MG: Is it easier to find a person to fall in love with or a job to find in love with?
SKW: Oh my gosh, that is a great question. I think it’s easier to find a person to fall in love with. Finding a job is so much more of a black hole.
When I first got out of college, I could not find a job. I’m a decent normal person (laughs). I had a degree; I’d even had an internship, a good one. But my college was not plugged into that track of people that are lucky enough to get that first job easily. Getting that first job was harder to get than almost anything I’ve ever done. It was a debilitating and depressing time of my life. I wish I had temped, or done a part time job. I just felt very lost.
In dating, you’re at least talking to the buyer. With a job, it just felt like you’re stuffing your resume in a black hole.I think it’s easier to find a person to fall in love with. Finding a job is a black hole. Click To Tweet
What are most people doing wrong in dating?
Everybody wants to date out of their league. Everybody wants one or two notches better than they are. It’s like buying a house, they want the biggest house for the money, so they want to go for the hottest, or the most successful, or the most fun person they can find. Really at the end, all of us have to settle a little bit, on something. You don’t really know how you’re going to settle. Because you end up falling in love with the person anyway.
Being a matchmaker for so long, nobody was setting me up. And when I was searching, I tried to narrow it down to men within a mile of my house, who were University of Georgia alumni like me. And that was stupid. . . In the end, the love of my life is a Florida grad who lived 30 miles away. I realized I hadn’t been taking my own advice. The New York Times ended up coming to our wedding and making a story out of it, because I had been ignoring my own advice, but ended up finding love in spite of that. We all settle for something, and those weren’t bad things to settle for.Everybody wants to date out of their league...one or two notches better than they are Click To Tweet
MG: Now that you’re on the other side, as an employer of others, how do you identify talent, and how do you ‘replicate yourself’ when expanding a business you began?
SKW: I definitely enjoy getting people on a temp-to-hire basis – it gives you a chance to smell each other out.
I like talking to references, and spending time to just shut up and listen to whatever their references say, because you can read between the lines. But it took me 12 years before I actually found ‘my clone.’ Jennifer is uniquely passionate about the industry, well represented with the clients. We’re lucky in that we have different skills – I’m better at managing the business and making sure the bills get paid, and she is a sales monster.
No business works well without sales. None of us can be a matchmaker without more clients. And I can sell, it’s just not my favorite thing to do.
Sales is a great skill to learn, even if you think you don’t enjoy it, because everything needs it.Sales is a great skill to learn, even if you think you don’t enjoy it, because everything needs it. Click To Tweet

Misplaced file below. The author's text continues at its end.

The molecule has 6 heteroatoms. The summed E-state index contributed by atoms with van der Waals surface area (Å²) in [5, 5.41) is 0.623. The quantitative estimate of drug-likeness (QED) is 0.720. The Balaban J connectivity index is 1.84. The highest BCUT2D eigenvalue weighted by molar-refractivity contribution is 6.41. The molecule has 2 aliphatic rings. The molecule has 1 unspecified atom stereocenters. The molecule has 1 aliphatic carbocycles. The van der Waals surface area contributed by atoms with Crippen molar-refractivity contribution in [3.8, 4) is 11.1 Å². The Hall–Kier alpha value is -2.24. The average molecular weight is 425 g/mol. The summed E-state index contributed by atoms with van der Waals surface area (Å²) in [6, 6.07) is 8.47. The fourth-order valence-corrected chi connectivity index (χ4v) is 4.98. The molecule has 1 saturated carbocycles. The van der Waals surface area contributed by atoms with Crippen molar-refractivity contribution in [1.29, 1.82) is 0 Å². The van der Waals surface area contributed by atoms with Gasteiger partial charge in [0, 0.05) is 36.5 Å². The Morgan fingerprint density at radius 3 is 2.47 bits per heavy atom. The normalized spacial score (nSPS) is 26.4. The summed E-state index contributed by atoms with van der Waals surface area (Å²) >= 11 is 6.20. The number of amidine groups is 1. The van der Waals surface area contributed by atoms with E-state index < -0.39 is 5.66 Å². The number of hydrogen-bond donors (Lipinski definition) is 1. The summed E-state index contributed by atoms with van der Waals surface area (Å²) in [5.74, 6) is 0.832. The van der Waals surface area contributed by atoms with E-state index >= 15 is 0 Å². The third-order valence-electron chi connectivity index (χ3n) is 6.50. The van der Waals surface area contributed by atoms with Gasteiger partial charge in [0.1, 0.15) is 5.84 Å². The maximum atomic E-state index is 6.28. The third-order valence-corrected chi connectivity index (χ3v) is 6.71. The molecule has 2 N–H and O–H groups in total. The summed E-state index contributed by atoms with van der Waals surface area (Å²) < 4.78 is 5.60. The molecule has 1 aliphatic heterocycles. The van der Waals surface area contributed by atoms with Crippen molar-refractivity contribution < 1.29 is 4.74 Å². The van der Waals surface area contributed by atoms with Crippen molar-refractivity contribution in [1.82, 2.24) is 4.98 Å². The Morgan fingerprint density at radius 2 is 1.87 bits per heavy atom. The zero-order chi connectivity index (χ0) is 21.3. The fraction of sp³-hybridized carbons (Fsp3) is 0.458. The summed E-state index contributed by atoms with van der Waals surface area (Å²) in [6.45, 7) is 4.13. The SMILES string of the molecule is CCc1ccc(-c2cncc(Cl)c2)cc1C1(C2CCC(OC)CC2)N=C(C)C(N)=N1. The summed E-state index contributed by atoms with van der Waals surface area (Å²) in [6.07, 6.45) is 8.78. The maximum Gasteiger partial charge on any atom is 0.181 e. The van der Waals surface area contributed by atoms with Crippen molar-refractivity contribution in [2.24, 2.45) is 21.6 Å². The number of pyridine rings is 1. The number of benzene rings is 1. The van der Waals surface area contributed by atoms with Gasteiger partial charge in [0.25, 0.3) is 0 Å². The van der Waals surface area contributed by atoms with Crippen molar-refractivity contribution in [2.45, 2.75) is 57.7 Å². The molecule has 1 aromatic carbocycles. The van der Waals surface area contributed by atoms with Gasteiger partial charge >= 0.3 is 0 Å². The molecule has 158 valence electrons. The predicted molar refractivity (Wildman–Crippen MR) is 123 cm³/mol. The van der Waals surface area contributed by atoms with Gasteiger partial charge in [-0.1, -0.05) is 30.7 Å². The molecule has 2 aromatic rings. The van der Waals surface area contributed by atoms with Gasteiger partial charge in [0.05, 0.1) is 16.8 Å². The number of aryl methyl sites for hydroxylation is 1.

MG: What are the top things you want to see in a candidate?
SKW: I’m super busy; I don’t mind a little persistence. I’ve been known to actually hire someone because they were a bit persistent. If that person can adapt to how I need to be communicated with, then I think they might be a good representative for our clients.
If you really want that job, do what it takes to get that person’s attention–and I’m not talking balloons and cookies. I mean like a well written, concise, letter.
We should all maybe take a really hard look in the mirror at how polished we are. I love hiring young people, but what they sometimes lack is polish. It’s not their fault, they just don’t know. It’s very subtle.
. . .
Another thing about hiring — When you get out of college, sometimes you think, “I want to work at CocaCola! [or another giant, extremely visible company]” But that is a huuuuge place to try to infiltrate.
And there are so many small to medium sized businesses that simply don’t have the time or manpower to be recruiting and searching. But let’s say you want to work in, say, search engine optimization. If you approach a couple smaller companies, send them your resume, and leave them an intelligent sounding voicemail, who knows what can happen! Those people are desperate for young, squeaky clean talent.
And then the thing to always remember is, are you creating value? Our last intern, we ended up hiring her full time, because she started to sell memberships! She made herself very valuable.
MG: If someone else fancies themself a young matchmaker like you did, what advice would you have on making a career out of that, or other avenues they could pursue with that interest and talent?
SKW: I think if somebody has a real entrepreneurial bent, they can start their own. There’s plenty of room for more matchmakers. There are alliances of us and groups that operate like thinktanks for ways to improve; to optimize our contracts and websites and ads…
Actually getting it off the ground is the hardest part, though, so it might be best to find someone wanting to retire, or find somewhere to intern.
Any final advice for turning something you’re passionate about into a career?
SKW: Be willing to work your ass off, and sacrifice a lot of things and sleep and energy along the way, but if you’re that passionate about it you can do anything you set your mind to.